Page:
Sound familiar?
Following is a brief summary of some common biases influencing even the most experienced investors. Can you relate to any of these?
1. Anchoring refers to the tendency to become attached to something, even when it may not make sense. Examples include a piece of furniture that has outlived its usefulness, a home or car that one can no longer afford, or a piece of information that is believed to be true, but is in fact, false. In investing, it can refer to the tendency to either hold an investment too long or place too much reliance on a certain piece of data or information.

2. Loss-aversion bias is the term used to describe the tendency to fear losses more than celebrate equivalent gains. For example, you may experience joy at the thought of finding yourself $5,000 richer, but the thought of losing $5,000 might provoke a far greater fear. Similar to anchoring, loss aversion could cause you to hold onto a losing investment too long, with the fear of turning a paper loss into a real loss.

3. Endowment bias is also similar to loss-aversion bias and anchoring in that it encourages investors to “endow” a greater value in what they currently own over other possibilities. You may presume the investments in your portfolio are of higher quality than other available alternatives, simply because you own them.

4. Overconfidence is simply having so much confidence in your own ability to select investments for your portfolio that you might ignore warning signals.

5. Confirmation bias is the tendency to latch onto, and assign more authority to, opinions that agree with your own. For example, you might give more credence to an analyst report that favors a stock you recently purchased, in spite of several other reports indicating a neutral or negative outlook.

6. The bandwagon effect, also known as herd behavior, happens when decisions are made simply because “everyone else is doing it.” For an example of this, one might look no further than a fairly recent and much-hyped social media company’s initial public offering (IPO). Many a discouraged investor jumped at that IPO only to sell at a significant loss a few months later. (Some of these investors may have also suffered from overconfidence bias.)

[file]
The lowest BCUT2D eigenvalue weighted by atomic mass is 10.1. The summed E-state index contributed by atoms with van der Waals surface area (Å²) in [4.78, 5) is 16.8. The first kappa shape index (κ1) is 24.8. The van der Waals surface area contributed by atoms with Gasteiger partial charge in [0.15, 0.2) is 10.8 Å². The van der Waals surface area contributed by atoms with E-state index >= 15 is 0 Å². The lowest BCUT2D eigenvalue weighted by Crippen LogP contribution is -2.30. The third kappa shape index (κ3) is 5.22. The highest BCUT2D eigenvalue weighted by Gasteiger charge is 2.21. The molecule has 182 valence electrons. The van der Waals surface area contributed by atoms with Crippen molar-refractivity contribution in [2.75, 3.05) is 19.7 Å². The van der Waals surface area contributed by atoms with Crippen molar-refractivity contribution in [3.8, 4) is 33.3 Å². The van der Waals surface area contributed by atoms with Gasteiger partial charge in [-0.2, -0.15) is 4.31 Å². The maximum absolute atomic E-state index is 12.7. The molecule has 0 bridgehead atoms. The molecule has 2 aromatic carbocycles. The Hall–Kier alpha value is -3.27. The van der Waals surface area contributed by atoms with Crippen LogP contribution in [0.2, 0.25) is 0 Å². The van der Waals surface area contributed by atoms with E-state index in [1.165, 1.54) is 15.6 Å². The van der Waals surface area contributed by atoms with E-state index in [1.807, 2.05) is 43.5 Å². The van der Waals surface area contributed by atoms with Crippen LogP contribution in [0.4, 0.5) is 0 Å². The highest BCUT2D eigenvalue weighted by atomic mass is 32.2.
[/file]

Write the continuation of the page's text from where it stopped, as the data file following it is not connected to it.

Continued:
7. Recency bias refers to the fact that recent events can have a stronger influence on your decisions than other, more distant events. For example, if you were severely burned by the market downturn in 2008, you may have been hesitant about continuing or increasing your investments once the markets settled down. Conversely, if you were encouraged by the stock market’s subsequent bull run, you may have increased the money you put into equities, hoping to take advantage of any further gains. Consider that neither of these perspectives may be entirely rational given that investment decisions should be based on your individual goals, time horizon, and risk tolerance.

8. A negativity bias indicates the tendency to give more importance to negative news than positive news, which can cause you to be more risk-averse than appropriate for your situation.

An objective view can help
The human brain has evolved over millennia into a complex decision-making tool, allowing us to retrieve past experiences and process information so quickly that we can respond almost instantaneously to perceived threats and opportunities. However, when it comes to your finances, these gut feelings may not be your strongest ally, and in fact may work against you. Before jumping to any conclusions about your finances, consider what biases may be at work beneath your conscious radar. It might also help to consider the opinions of an objective third party, such as a qualified financial professional, who could help identify any biases that may be clouding your judgment.

 

Do I have to pay an additional tax on investment income?

You might, depending on a few important factors. A 3.8% net investment income tax is imposed on the unearned income of high-income individuals. The tax is applied to an amount equal to the lesser of:
• Your net investment income
• The amount of your modified adjusted gross income (basically, your adjusted gross income increased by an amount associated with any foreign earned income exclusion) that exceeds $200,000 ($250,000 if married filing a joint federal income tax return, and $125,000 if married filing a separate return).